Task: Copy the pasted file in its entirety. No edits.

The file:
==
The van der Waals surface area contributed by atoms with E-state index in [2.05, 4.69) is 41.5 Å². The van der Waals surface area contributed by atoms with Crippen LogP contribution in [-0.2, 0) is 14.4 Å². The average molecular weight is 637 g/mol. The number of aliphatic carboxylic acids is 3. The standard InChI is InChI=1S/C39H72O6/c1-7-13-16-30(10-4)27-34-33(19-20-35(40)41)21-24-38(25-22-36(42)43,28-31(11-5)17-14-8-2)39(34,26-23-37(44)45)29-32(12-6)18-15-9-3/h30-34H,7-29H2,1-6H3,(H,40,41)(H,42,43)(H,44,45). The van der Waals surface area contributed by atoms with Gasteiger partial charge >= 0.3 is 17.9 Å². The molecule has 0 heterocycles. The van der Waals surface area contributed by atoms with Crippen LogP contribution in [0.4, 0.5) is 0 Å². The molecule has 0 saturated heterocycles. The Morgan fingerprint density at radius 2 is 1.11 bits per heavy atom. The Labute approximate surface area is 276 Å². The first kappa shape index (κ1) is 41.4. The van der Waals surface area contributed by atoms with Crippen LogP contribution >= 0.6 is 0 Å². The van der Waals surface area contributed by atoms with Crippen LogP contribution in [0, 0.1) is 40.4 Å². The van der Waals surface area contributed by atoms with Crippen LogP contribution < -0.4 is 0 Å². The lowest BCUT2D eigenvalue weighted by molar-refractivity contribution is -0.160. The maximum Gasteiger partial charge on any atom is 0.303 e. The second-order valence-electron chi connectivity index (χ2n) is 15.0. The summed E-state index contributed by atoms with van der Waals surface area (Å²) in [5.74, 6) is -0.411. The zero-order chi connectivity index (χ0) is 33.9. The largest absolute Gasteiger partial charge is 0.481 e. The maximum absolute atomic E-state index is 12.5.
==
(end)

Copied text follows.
The van der Waals surface area contributed by atoms with E-state index in [2.05, 4.69) is 41.5 Å². The van der Waals surface area contributed by atoms with Crippen LogP contribution in [-0.2, 0) is 14.4 Å². The average molecular weight is 637 g/mol. The number of aliphatic carboxylic acids is 3. The standard InChI is InChI=1S/C39H72O6/c1-7-13-16-30(10-4)27-34-33(19-20-35(40)41)21-24-38(25-22-36(42)43,28-31(11-5)17-14-8-2)39(34,26-23-37(44)45)29-32(12-6)18-15-9-3/h30-34H,7-29H2,1-6H3,(H,40,41)(H,42,43)(H,44,45). The van der Waals surface area contributed by atoms with Gasteiger partial charge >= 0.3 is 17.9 Å². The molecule has 0 heterocycles. The van der Waals surface area contributed by atoms with Crippen LogP contribution in [0.4, 0.5) is 0 Å². The molecule has 0 saturated heterocycles. The Morgan fingerprint density at radius 2 is 1.11 bits per heavy atom. The Labute approximate surface area is 276 Å². The first kappa shape index (κ1) is 41.4. The van der Waals surface area contributed by atoms with Crippen LogP contribution >= 0.6 is 0 Å². The van der Waals surface area contributed by atoms with Crippen LogP contribution in [0, 0.1) is 40.4 Å². The van der Waals surface area contributed by atoms with Crippen LogP contribution < -0.4 is 0 Å². The lowest BCUT2D eigenvalue weighted by molar-refractivity contribution is -0.160. The maximum Gasteiger partial charge on any atom is 0.303 e. The second-order valence-electron chi connectivity index (χ2n) is 15.0. The summed E-state index contributed by atoms with van der Waals surface area (Å²) in [5.74, 6) is -0.411. The zero-order chi connectivity index (χ0) is 33.9. The largest absolute Gasteiger partial charge is 0.481 e. The maximum absolute atomic E-state index is 12.5.